Words of the Angel

Trio Mediaeval

Debut of an exceptional female trio from Norway singing music from the Messe de Tournai, plus motets and songs, as well as a collection of Laude, and the contemporary piece by Ivan Moody that gives the album its title. Formed in Oslo in 1997, the Trio Mediaeval studied intensively with the Hilliard Ensemble and shares the English group’s sense of adventurousness and equal interest in early and new music. Their recording was produced by Hilliard singer John Potter.

Featured Artists Recorded

December 1999, Evangelische Kirche Peter und Paul, Gönningen

Original Release Date

12.10.2001

  • 1Alma mater / Ante thorum
    (Traditional, Anonymous)
    02:36
  • 2Ave donna santissima
    (Traditional, Anonymous)
    03:04
  • 3Salve mater misericordie
    (Traditional, Anonymous)
    02:23
  • La Messe de Tournai
    (Traditional, Anonymous)
  • 4Kyrie01:46
  • 5Gloria06:48
  • 6Lauda novella
    (Traditional, Anonymous)
    03:12
  • 7Benedicta es celorum
    (Traditional, Anonymous)
    04:55
  • 8Mater Christi nobilis
    (Traditional, Anonymous)
    01:09
  • 9De spineto nata rosa
    (Traditional, Anonymous)
    03:20
  • 10Salve virgo virginum
    (Traditional, Anonymous)
    03:10
  • La Messe de Tournai
    (Traditional, Anonymous)
  • 11Credo05:37
  • 12Stella maris
    (Traditional, Anonymous)
    02:44
  • 13Venite a laudare
    (Traditional, Anonymous)
    03:10
  • 14In excelsis gloria
    (Traditional, Anonymous)
    02:23
  • La Messe de Tournai
    (Traditional, Anonymous)
  • 15Sanctus03:15
  • 16O ceteris preambulis
    (Traditional, Anonymous)
    02:18
  • La Messe de Tournai
    (Traditional, Anonymous)
  • 17Agnus Dei02:12
  • 18Oi me lasso
    (Traditional, Anonymous)
    04:04
  • 19Words Of The Angel
    (Traditional, Ivan Moody)
    05:25
  • La Messe de Tournai
    (Traditional, Anonymous)
  • 20Ite missa est02:06
Gramophone, Editor’s Choice
Stereophile, Recording of the Month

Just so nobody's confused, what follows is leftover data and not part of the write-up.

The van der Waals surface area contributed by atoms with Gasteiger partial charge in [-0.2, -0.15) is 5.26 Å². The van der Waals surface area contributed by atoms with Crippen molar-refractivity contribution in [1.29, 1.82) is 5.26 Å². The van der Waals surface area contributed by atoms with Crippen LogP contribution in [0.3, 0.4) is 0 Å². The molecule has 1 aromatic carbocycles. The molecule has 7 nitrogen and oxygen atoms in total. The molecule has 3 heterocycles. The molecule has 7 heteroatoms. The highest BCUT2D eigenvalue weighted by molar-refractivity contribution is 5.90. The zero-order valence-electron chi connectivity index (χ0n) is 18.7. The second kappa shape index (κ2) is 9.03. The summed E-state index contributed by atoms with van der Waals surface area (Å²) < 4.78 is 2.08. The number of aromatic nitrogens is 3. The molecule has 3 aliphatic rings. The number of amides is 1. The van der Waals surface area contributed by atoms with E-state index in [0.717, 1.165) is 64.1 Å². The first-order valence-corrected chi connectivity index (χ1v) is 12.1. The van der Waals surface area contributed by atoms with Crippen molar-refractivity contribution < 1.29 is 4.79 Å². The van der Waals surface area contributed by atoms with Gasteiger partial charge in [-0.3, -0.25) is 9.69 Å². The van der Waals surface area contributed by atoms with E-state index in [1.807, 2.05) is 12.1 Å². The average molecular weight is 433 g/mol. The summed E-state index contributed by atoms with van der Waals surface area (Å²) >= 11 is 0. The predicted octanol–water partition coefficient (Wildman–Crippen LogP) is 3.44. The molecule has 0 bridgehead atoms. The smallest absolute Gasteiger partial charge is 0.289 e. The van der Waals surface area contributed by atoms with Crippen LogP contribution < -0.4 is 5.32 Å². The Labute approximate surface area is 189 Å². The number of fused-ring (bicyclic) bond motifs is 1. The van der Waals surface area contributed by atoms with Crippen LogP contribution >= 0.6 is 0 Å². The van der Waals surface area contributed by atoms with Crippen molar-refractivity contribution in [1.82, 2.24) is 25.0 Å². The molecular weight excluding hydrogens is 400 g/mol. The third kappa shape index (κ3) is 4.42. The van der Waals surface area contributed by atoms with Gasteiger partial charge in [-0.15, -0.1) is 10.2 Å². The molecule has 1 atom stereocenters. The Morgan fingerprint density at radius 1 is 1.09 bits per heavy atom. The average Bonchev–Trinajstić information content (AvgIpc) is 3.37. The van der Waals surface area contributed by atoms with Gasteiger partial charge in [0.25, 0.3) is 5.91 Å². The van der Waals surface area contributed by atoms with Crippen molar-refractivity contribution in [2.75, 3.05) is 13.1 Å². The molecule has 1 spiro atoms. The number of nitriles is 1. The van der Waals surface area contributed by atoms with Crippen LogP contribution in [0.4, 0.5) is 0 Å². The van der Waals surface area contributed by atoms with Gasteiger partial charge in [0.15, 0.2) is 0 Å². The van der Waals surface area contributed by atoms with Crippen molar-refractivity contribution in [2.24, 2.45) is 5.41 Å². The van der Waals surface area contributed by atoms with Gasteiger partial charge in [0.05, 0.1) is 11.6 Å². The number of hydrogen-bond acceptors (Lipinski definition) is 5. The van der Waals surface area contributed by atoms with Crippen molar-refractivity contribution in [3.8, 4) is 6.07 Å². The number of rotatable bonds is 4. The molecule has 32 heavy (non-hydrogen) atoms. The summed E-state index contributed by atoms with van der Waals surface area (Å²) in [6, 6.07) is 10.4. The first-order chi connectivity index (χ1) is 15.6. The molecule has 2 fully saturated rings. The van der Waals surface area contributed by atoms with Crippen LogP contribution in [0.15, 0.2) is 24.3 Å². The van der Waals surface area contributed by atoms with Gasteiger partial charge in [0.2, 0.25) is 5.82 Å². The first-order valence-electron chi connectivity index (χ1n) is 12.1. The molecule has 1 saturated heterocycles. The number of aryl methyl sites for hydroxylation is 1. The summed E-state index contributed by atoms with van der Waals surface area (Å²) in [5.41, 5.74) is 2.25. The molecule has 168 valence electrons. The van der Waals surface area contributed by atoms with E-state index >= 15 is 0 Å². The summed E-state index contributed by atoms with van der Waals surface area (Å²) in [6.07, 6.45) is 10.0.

Recommandé par Repertoire
Crescendo, Ausgezeichnet
Neue Musikzeitung, Tip
 
The disc is spellbinding. All three singers have beautiful voices - pure but not blanched, immaculate in intonation - and they sound as though they have studied not only the function of this music but its context with care. They also sound as though they love it deeply: the melodious, already Italianate simplicity of the monodies, the fluid, sometimes joyously florid grace of the English pieces, and the two quite distinct worlds occupied by the Mass. It is a compilation, its sections dating from two periods, and the singers make this quite clear. There are effective hints of drama to the programming, too: the grave Tournai "Agnus Dei" followed by a moving pietà, the Virgin grieving at the foot of the cross in subdued monody. It is a tribute to Moody's piece, a Resurrection motet with vivid effects of dazzling light, that it can follow these without anticlimax. An exceptional coupling finely and atmospherically recorded; even those normally resistant to "early music" should try it.
Michael Oliver, International Record Review
 
Trio Mediaeval was founded four years ago in Oslo, and this is their first recording. Their voices are clear, firm and highly attractive. The three women can sing so alike that in the rondellus passages of "Salve mater misericordie" it is almost impossible to tell which voice is on top, so magically do they match colour and the slightest details of articulation. But they can also sound quite different from one another in the "Messe de Tournai", where the three voices have clearly different structural functions. Their intonation is also astonishingly pure. ... The "Messe de Tournai" forms the backbone of the disc, the six movements separated as they would be in a celebration of the mass, but filling the gaps with two other early repertories: monophonic Italian "laude" from the Cortona manuscript, and English sacred polyphony from around 1300, including some astonishing pieces from the recently discovered Berkeley Castle fragment. Ivan Moody's "Words of the Angel", written specially for Trio Mediaeval and making superb use of their voices, adds a nice touch of something slightly different before the end.
David Fallows, Gramophone
 
Trio Mediaeval, a group of three female singers, was formed in Oslo in 1997, and this is its first disc for ECM. They're quite a catch. ... The music ranges wide, from England, France and, appealingly, Norway, and comes in many styles. The programme is centred around the 14th-century "Mass of Tournai", interleaved with motets and songs. All this is done with a freshness as though this ancient music were written this year. There is also a contemporary piece - Ivan Moody's "Words of the Angel" - beautifully conceived, and in this poised, pure performance, truly ethereal.